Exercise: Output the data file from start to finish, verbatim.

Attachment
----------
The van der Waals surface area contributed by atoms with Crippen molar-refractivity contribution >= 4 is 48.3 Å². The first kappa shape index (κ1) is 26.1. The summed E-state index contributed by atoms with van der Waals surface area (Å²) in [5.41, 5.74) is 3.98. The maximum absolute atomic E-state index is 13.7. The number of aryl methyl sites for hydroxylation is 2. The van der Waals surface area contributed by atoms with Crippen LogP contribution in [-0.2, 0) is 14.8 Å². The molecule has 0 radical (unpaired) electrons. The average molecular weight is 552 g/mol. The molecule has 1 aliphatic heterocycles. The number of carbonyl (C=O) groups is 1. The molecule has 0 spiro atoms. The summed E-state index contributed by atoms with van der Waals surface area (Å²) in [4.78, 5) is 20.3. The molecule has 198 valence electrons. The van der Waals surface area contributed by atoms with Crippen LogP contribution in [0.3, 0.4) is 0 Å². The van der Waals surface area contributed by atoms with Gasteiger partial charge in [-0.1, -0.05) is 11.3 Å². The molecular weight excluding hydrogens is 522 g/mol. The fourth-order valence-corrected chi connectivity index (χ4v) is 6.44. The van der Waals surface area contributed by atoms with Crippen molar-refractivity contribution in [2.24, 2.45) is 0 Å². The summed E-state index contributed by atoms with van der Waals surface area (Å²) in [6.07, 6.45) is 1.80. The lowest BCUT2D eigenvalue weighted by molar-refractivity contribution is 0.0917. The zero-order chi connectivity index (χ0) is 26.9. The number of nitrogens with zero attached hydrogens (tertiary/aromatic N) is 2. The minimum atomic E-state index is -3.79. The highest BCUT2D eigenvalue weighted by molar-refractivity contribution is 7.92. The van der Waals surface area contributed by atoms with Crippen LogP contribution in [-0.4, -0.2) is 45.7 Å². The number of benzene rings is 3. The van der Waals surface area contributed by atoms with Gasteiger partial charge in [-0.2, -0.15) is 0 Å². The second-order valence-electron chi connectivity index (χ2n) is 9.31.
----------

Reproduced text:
The van der Waals surface area contributed by atoms with Crippen molar-refractivity contribution >= 4 is 48.3 Å². The first kappa shape index (κ1) is 26.1. The summed E-state index contributed by atoms with van der Waals surface area (Å²) in [5.41, 5.74) is 3.98. The maximum absolute atomic E-state index is 13.7. The number of aryl methyl sites for hydroxylation is 2. The van der Waals surface area contributed by atoms with Crippen LogP contribution in [-0.2, 0) is 14.8 Å². The molecule has 0 radical (unpaired) electrons. The average molecular weight is 552 g/mol. The molecule has 1 aliphatic heterocycles. The number of carbonyl (C=O) groups is 1. The molecule has 0 spiro atoms. The summed E-state index contributed by atoms with van der Waals surface area (Å²) in [4.78, 5) is 20.3. The molecule has 198 valence electrons. The van der Waals surface area contributed by atoms with Crippen LogP contribution in [0.3, 0.4) is 0 Å². The van der Waals surface area contributed by atoms with Gasteiger partial charge in [-0.1, -0.05) is 11.3 Å². The molecular weight excluding hydrogens is 522 g/mol. The fourth-order valence-corrected chi connectivity index (χ4v) is 6.44. The van der Waals surface area contributed by atoms with Crippen molar-refractivity contribution in [2.24, 2.45) is 0 Å². The summed E-state index contributed by atoms with van der Waals surface area (Å²) in [6.07, 6.45) is 1.80. The lowest BCUT2D eigenvalue weighted by molar-refractivity contribution is 0.0917. The zero-order chi connectivity index (χ0) is 26.9. The number of nitrogens with zero attached hydrogens (tertiary/aromatic N) is 2. The minimum atomic E-state index is -3.79. The highest BCUT2D eigenvalue weighted by molar-refractivity contribution is 7.92. The van der Waals surface area contributed by atoms with Crippen LogP contribution in [-0.4, -0.2) is 45.7 Å². The number of benzene rings is 3. The van der Waals surface area contributed by atoms with Gasteiger partial charge in [-0.2, -0.15) is 0 Å². The second-order valence-electron chi connectivity index (χ2n) is 9.31.